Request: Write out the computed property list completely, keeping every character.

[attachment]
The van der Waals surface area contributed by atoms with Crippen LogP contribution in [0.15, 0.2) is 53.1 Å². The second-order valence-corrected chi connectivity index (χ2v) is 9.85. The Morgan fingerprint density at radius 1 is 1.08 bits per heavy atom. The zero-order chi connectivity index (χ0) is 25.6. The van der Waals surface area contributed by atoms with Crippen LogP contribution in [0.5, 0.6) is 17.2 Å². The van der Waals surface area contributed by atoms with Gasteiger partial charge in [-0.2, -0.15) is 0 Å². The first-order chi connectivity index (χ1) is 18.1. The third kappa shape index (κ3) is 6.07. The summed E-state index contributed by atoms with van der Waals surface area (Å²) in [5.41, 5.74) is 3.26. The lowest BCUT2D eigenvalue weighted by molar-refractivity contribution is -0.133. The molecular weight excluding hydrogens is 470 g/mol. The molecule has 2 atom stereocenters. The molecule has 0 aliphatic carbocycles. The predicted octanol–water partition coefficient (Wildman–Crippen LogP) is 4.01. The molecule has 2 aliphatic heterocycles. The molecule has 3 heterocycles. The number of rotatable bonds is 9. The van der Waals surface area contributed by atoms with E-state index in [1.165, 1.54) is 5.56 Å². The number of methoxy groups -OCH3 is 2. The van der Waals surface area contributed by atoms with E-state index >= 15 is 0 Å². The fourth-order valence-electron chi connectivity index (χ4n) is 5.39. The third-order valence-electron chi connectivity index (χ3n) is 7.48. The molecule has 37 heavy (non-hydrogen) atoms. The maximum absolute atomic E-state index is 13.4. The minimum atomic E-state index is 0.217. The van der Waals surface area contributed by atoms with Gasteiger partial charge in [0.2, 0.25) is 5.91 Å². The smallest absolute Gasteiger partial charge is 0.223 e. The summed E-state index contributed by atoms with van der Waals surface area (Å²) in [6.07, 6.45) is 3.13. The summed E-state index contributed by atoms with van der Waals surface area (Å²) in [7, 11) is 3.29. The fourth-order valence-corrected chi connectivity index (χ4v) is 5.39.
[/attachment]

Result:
The van der Waals surface area contributed by atoms with Crippen LogP contribution in [0.15, 0.2) is 53.1 Å². The second-order valence-corrected chi connectivity index (χ2v) is 9.85. The Morgan fingerprint density at radius 1 is 1.08 bits per heavy atom. The zero-order chi connectivity index (χ0) is 25.6. The van der Waals surface area contributed by atoms with Crippen LogP contribution in [0.5, 0.6) is 17.2 Å². The van der Waals surface area contributed by atoms with Gasteiger partial charge in [-0.2, -0.15) is 0 Å². The first-order chi connectivity index (χ1) is 18.1. The third kappa shape index (κ3) is 6.07. The summed E-state index contributed by atoms with van der Waals surface area (Å²) in [5.41, 5.74) is 3.26. The lowest BCUT2D eigenvalue weighted by molar-refractivity contribution is -0.133. The molecular weight excluding hydrogens is 470 g/mol. The molecule has 2 atom stereocenters. The molecule has 0 aliphatic carbocycles. The predicted octanol–water partition coefficient (Wildman–Crippen LogP) is 4.01. The molecule has 2 aliphatic heterocycles. The molecule has 3 heterocycles. The number of rotatable bonds is 9. The van der Waals surface area contributed by atoms with E-state index in [1.165, 1.54) is 5.56 Å². The number of methoxy groups -OCH3 is 2. The van der Waals surface area contributed by atoms with E-state index >= 15 is 0 Å². The fourth-order valence-electron chi connectivity index (χ4n) is 5.39. The third-order valence-electron chi connectivity index (χ3n) is 7.48. The molecule has 37 heavy (non-hydrogen) atoms. The maximum absolute atomic E-state index is 13.4. The minimum atomic E-state index is 0.217. The van der Waals surface area contributed by atoms with Gasteiger partial charge in [0.2, 0.25) is 5.91 Å². The smallest absolute Gasteiger partial charge is 0.223 e. The summed E-state index contributed by atoms with van der Waals surface area (Å²) in [6.07, 6.45) is 3.13. The summed E-state index contributed by atoms with van der Waals surface area (Å²) in [7, 11) is 3.29. The fourth-order valence-corrected chi connectivity index (χ4v) is 5.39.